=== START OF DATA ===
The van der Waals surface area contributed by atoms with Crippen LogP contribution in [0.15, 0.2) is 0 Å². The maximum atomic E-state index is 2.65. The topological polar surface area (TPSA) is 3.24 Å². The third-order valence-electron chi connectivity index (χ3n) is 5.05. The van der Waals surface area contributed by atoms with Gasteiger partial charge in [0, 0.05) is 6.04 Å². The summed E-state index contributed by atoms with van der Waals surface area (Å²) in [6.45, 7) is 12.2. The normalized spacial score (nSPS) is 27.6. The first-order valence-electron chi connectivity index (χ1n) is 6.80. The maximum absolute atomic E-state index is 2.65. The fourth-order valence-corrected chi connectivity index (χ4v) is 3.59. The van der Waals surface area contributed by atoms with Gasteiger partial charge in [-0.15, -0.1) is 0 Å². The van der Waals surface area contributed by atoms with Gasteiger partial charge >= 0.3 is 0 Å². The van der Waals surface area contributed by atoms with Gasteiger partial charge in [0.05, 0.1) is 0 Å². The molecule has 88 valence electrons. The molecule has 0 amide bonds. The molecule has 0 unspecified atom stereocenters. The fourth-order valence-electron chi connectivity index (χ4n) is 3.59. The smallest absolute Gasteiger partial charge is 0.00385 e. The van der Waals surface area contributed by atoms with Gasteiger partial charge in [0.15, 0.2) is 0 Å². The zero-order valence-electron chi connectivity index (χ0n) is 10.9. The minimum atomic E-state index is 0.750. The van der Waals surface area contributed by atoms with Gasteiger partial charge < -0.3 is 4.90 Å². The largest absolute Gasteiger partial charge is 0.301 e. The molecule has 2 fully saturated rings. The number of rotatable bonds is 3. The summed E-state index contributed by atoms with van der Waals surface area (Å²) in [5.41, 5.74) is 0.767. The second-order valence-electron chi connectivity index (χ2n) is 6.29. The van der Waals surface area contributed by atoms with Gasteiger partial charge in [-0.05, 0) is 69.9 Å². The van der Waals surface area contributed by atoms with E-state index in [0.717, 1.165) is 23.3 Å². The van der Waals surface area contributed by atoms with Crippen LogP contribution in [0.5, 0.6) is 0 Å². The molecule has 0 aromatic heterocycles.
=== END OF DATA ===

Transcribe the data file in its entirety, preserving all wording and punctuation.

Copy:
The van der Waals surface area contributed by atoms with Crippen LogP contribution in [0.15, 0.2) is 0 Å². The maximum atomic E-state index is 2.65. The topological polar surface area (TPSA) is 3.24 Å². The third-order valence-electron chi connectivity index (χ3n) is 5.05. The van der Waals surface area contributed by atoms with Gasteiger partial charge in [0, 0.05) is 6.04 Å². The summed E-state index contributed by atoms with van der Waals surface area (Å²) in [6.45, 7) is 12.2. The normalized spacial score (nSPS) is 27.6. The first-order valence-electron chi connectivity index (χ1n) is 6.80. The maximum absolute atomic E-state index is 2.65. The fourth-order valence-corrected chi connectivity index (χ4v) is 3.59. The van der Waals surface area contributed by atoms with Gasteiger partial charge in [-0.15, -0.1) is 0 Å². The van der Waals surface area contributed by atoms with Gasteiger partial charge >= 0.3 is 0 Å². The van der Waals surface area contributed by atoms with Gasteiger partial charge in [0.05, 0.1) is 0 Å². The molecule has 88 valence electrons. The molecule has 0 amide bonds. The molecule has 0 unspecified atom stereocenters. The fourth-order valence-electron chi connectivity index (χ4n) is 3.59. The smallest absolute Gasteiger partial charge is 0.00385 e. The van der Waals surface area contributed by atoms with Gasteiger partial charge in [0.15, 0.2) is 0 Å². The zero-order valence-electron chi connectivity index (χ0n) is 10.9. The minimum atomic E-state index is 0.750. The van der Waals surface area contributed by atoms with Gasteiger partial charge < -0.3 is 4.90 Å². The largest absolute Gasteiger partial charge is 0.301 e. The molecule has 2 fully saturated rings. The number of rotatable bonds is 3. The summed E-state index contributed by atoms with van der Waals surface area (Å²) in [5.41, 5.74) is 0.767. The second-order valence-electron chi connectivity index (χ2n) is 6.29. The van der Waals surface area contributed by atoms with Gasteiger partial charge in [-0.05, 0) is 69.9 Å². The van der Waals surface area contributed by atoms with E-state index in [0.717, 1.165) is 23.3 Å². The van der Waals surface area contributed by atoms with Crippen LogP contribution in [0.5, 0.6) is 0 Å². The molecule has 0 aromatic heterocycles.